# Making the Most of Word Problems

by Sarah Lonberg-Lew

Whether they’re called word problems, story problems, or problems in context, they usually amount to the same thing – a short story about a character who for some reason needs to know how long it will take to do a task or how much it will cost to go on ten rides at the fair. Why do our students need to know how to answer these questions?

The clearest reason seems to be that they will have to do so on the high school equivalency test that is standing between them and their next step, be it college or career. To that end, it makes sense to teach students a strategy for finding the answer quickly and with a minimum of fuss.

As a result, many teachers choose to have students memorize a mini-dictionary of key words:

##### each = divide

… and the list goes on.

There are two problems with this approach. The first, and relatively minor problem, is that it doesn’t actually work.

The word “more” can indicate subtraction as easily as addition in a word problem, for example:

Jack has five more apples than Jill. Jack has eight apples. How many does Jill have?

The word “each” can mean multiply as easily as it can mean divide. Contrast the following problems:

Suzy gave five apples to each of her four friends. How many apples did she give out?

Suzy had twenty apples and gave the same amount to each of her four friends. How many did apples did each friend get?

Test makers know the key word dictionary, too and will likely present students with problems for which these key word shortcuts don’t work. This is not because they are trying to trick our students or make them fail, but because the purpose of word problems is not to assess how well the students have memorized the key words. It is to assess their ability to reason.

And this brings me to the second and much bigger problem with this approach: it wastes our students’ time and deprives them of the opportunity to learn something valuable. Using key words to solve tidy word problems may help them score some points on the test, but that’s where its (already questionable) usefulness ends. It’s a shame to invest so much time and energy on such a short-sighted goal. Instead we can choose to capitalize on the need to learn to solve word problems as an opportunity to develop confidence and skill with mathematical reasoning and critical thinking.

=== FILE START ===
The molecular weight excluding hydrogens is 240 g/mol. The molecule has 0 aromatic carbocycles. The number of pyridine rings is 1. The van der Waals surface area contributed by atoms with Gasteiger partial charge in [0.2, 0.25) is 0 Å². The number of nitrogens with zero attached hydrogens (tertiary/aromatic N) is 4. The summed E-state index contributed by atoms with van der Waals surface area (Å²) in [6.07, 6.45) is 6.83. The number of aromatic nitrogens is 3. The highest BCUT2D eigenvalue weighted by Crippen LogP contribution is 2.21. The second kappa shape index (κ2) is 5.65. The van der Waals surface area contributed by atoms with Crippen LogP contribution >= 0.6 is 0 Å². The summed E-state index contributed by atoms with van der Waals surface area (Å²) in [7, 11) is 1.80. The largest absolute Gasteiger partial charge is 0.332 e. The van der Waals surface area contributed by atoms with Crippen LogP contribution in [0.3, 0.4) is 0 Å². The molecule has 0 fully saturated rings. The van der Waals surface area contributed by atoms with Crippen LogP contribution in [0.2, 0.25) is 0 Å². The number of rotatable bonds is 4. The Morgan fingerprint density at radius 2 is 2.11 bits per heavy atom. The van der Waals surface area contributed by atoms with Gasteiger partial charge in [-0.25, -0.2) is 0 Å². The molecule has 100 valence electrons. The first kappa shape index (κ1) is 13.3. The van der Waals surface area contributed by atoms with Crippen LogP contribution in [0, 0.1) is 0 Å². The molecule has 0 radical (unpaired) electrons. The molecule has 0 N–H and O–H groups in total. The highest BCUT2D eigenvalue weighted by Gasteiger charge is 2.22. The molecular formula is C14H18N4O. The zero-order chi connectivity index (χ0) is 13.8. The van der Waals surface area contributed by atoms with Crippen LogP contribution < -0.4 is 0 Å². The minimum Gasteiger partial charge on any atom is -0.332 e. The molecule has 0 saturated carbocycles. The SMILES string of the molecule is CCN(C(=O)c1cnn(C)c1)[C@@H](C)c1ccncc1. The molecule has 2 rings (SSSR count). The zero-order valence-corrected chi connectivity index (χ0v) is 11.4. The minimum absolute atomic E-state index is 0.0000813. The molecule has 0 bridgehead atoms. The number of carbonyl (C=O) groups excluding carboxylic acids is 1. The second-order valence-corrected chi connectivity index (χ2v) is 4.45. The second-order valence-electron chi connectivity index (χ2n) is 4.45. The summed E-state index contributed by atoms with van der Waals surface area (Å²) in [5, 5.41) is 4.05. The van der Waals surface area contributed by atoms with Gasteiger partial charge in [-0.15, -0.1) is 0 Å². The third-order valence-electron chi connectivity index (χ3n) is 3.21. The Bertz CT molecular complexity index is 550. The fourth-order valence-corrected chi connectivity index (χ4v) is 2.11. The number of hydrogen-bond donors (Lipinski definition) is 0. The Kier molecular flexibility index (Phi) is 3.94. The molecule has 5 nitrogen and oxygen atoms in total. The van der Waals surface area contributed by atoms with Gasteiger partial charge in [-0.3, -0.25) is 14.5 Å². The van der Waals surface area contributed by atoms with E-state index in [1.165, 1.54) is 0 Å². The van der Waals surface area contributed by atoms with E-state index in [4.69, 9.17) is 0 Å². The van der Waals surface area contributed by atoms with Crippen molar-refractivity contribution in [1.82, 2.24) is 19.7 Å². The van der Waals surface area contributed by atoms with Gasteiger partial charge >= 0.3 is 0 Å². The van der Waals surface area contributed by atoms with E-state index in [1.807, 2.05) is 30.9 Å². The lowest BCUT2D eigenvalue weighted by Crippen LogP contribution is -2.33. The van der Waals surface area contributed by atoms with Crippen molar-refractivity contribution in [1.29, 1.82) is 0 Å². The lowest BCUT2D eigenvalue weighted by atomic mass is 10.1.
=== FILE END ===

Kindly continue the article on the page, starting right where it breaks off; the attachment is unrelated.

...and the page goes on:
One good way to push students to reason about word problems instead of trying to find the answer as quickly as possible is to remove the question and maybe even some necessary information from the problem. For example:

Jack and Jill went apple picking. The orchard charges \$8 per person for admission. A half-peck bag costs \$10 and a one-peck bag costs \$18.

• How much would it cost for each of them to pick a half-peck of apples?
• How much would it cost for Jack to pick a half-peck and Jill to pick a whole peck?
• If they have \$50 between them, how many bags of apples can they get and in what sizes?

… and so many more.

By asking and answering questions, students are really engaging with their math. They are reasoning about how the quantities in the problem relate to each other and what role each of them plays. They are choosing and using operations to answer a question that they understand instead of following a translation code that they have memorized. And the skills that they are acquiring through this process are transferrable and therefore worth spending their time on.  (See https://adultnumeracyatterc.wordpress.com/2017/02/16/changing-how-problems-are-presented/ for more ideas on how to present word problems and more in ways that get students reasoning.)

My students want to pass their high school equivalency tests and I want that for them too, but I want more for them as well. I want them to be able to reason about the real problems in contexts that really do come up in their lives and that aren’t presented in tidy packages with key words. I want them to be able to make sound decisions about how they invest their time and money so they really can choose the phone plan that’s best for them or figure out how many classes they can take in a semester and still make rent and feed their families. And I want them to be savvy consumers of the quantitative information that comes at them every day so they can reason confidently about the real and messy numbers in their lives.

Word problems are sometimes silly and contrived, but we are stuck with them and we can slog through them without learning anything or we can use them as a way to develop strong reasoning in our students that will serve them beyond test day.

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Sarah Lonberg-Lew has been teaching and tutoring math in one form or another since college. She has worked with students ranging in age from 7 to 70, but currently focuses on adult basic education and high school equivalency. She teaches in an adult education program in Gloucester, MA. Sarah’s work with the SABES Mathematics and Adult Numeracy Curriculum & Instruction PD Center at TERC includes developing and facilitating trainings and assisting programs with curriculum development. She is the treasurer for the Adult Numeracy Network.